Permanent residency

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This article is about the "Permanent Resident" status of residence. All foreign nationals in Japan are required to have a status of residence under the Immigration Control and Refugee Recognition Act. Japanese nationals do not hold a status of residence, so this article only applies to individuals who do not have Japanese nationality.

The Immigration Services Agency has official guidelines in English about applying for permanent residency.

For the application requirements, pay particular attention to the "Demonstrative Materials" links in the "Required documents, etc." section that list all the documents depending on your residency status.

Although the information above is available in English, it's probably not possible to submit a complete application without referring to the Japanese version to get the original Japanese names of the documents required.


Permanent Residency is beneficial for three main reasons:

  1. There is no restriction on how long you can live in Japan.
  2. There are no restrictions on your lifestyle.
  3. Permission is granted to you personally, compared to other statuses of residence which are tied to an occupation, spouse, etc.

Even though the status of residency has no expiration date, you can lose it if you stay out of Japan for too long. Specifically, this is easy to do if you stay out of Japan for more than one year while using a Special Re-entry Permission, which cannot be renewed. Consider purchasing regular Re-entry Permission if you are planning to be abroad for a prolonged period.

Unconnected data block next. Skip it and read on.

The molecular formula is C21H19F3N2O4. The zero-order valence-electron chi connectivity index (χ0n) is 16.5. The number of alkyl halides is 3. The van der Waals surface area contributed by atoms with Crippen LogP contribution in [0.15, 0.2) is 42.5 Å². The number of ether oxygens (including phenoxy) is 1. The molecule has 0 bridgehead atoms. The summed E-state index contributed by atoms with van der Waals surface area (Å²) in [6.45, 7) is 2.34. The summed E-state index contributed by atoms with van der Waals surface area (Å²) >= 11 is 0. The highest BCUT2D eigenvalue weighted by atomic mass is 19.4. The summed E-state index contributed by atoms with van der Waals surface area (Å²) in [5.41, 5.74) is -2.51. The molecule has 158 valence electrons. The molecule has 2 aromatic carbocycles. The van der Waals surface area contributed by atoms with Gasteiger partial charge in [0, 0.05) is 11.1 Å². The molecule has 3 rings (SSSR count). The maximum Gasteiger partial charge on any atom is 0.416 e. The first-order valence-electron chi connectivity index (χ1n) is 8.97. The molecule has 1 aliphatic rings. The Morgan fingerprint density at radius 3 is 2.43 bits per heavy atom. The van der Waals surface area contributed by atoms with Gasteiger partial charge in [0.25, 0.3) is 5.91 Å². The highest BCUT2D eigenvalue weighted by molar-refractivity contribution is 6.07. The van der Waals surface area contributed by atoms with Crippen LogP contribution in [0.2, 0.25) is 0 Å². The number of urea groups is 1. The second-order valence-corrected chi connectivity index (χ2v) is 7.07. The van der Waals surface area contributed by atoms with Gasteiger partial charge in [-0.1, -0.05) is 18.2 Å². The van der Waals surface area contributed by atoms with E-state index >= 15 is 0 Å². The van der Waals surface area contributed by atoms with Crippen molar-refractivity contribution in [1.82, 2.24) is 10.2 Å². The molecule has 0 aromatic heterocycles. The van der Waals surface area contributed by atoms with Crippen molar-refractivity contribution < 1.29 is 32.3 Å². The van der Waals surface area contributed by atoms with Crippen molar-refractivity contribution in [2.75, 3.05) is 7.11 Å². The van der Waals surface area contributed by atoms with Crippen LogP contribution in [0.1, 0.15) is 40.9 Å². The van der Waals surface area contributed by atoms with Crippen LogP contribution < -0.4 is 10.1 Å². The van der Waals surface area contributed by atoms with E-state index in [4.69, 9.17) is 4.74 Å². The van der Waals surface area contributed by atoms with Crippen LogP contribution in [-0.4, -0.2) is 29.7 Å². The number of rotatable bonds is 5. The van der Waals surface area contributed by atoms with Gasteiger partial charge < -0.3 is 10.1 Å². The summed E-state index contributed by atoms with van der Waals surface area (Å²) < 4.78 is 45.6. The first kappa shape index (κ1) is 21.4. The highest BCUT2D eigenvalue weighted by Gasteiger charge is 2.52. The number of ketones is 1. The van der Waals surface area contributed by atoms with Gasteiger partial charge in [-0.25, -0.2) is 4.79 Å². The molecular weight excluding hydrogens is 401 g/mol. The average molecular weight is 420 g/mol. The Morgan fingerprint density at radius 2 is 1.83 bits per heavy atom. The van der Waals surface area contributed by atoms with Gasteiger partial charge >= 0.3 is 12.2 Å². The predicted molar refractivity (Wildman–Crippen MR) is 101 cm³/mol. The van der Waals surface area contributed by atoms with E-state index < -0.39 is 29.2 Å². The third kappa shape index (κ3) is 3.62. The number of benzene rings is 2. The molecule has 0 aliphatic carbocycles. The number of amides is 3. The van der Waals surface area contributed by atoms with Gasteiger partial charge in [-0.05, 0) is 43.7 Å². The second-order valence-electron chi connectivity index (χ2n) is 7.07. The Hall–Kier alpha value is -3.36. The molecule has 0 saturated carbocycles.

If your status of residence is currently employment-based, obtaining a personal status like Permanent Residency (or Spouse) makes you eligible for the exit tax.

Like all statuses of residence, permanent residency is permission, not a right, to reside in Japan as a foreigner. Permission can lapse or be revoked[1], unlike naturalisation, which gives the holder a constitutional right[2] to reside in Japan as a citizen.

Exceptions to the 10-year rule

Normally you need to live in Japan as a resident for 10 consecutive years[3] to be eligible to apply for permanent residency permission.

There are a number of exceptions to this rule, listed in the official guidelines linked above. Specifically, exceptions exist for:

  • 1 year: Spouses or children of Japanese nationals, permanent residents, and special permanent residents (spouses must have been married for 3 years)
  • 1 year (or 3 years): Highly-skilled professional according to the points-based system
  • 5 years: Recognised refugees
  • 5 years: Applicants with the "Long-Term Resident" status of residence
  • 5 years: Recognized as contributing to Japan in the fields of diplomacy, society, economy, culture, etc.

Applying as a highly-skilled professional via the points-based system

It is possible to apply via the points-based system to reduce the number of consecutive years of residency required to apply from 10 years to 3 years (for 70 points) or 1 year (for 80 points).